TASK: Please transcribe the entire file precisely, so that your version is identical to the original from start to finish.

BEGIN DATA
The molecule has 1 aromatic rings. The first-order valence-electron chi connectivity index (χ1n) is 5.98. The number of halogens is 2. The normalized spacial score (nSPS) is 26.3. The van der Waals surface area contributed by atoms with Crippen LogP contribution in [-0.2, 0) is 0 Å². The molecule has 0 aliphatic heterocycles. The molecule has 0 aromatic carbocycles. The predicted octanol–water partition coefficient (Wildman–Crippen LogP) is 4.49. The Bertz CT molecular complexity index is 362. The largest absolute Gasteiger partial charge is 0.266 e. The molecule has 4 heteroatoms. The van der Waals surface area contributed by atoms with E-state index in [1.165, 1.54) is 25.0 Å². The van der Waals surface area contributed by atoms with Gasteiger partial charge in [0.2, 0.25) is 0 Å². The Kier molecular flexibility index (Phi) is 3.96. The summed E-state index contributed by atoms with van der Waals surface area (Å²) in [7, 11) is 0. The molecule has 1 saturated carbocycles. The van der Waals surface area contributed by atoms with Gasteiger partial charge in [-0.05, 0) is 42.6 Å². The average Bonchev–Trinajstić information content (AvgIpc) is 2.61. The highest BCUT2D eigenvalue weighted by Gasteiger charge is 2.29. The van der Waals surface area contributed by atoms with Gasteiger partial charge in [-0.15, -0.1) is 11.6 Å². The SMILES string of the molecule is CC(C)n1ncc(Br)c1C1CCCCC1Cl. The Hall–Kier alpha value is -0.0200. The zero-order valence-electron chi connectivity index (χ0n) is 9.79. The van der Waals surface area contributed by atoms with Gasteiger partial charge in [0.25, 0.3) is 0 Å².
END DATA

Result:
The molecule has 1 aromatic rings. The first-order valence-electron chi connectivity index (χ1n) is 5.98. The number of halogens is 2. The normalized spacial score (nSPS) is 26.3. The van der Waals surface area contributed by atoms with Crippen LogP contribution in [-0.2, 0) is 0 Å². The molecule has 0 aliphatic heterocycles. The molecule has 0 aromatic carbocycles. The predicted octanol–water partition coefficient (Wildman–Crippen LogP) is 4.49. The Bertz CT molecular complexity index is 362. The largest absolute Gasteiger partial charge is 0.266 e. The molecule has 4 heteroatoms. The van der Waals surface area contributed by atoms with E-state index in [1.165, 1.54) is 25.0 Å². The van der Waals surface area contributed by atoms with Gasteiger partial charge in [0.2, 0.25) is 0 Å². The Kier molecular flexibility index (Phi) is 3.96. The summed E-state index contributed by atoms with van der Waals surface area (Å²) in [7, 11) is 0. The molecule has 1 saturated carbocycles. The van der Waals surface area contributed by atoms with Gasteiger partial charge in [-0.05, 0) is 42.6 Å². The average Bonchev–Trinajstić information content (AvgIpc) is 2.61. The highest BCUT2D eigenvalue weighted by Gasteiger charge is 2.29. The van der Waals surface area contributed by atoms with Gasteiger partial charge in [-0.15, -0.1) is 11.6 Å². The SMILES string of the molecule is CC(C)n1ncc(Br)c1C1CCCCC1Cl. The Hall–Kier alpha value is -0.0200. The zero-order valence-electron chi connectivity index (χ0n) is 9.79. The van der Waals surface area contributed by atoms with Gasteiger partial charge in [0.25, 0.3) is 0 Å².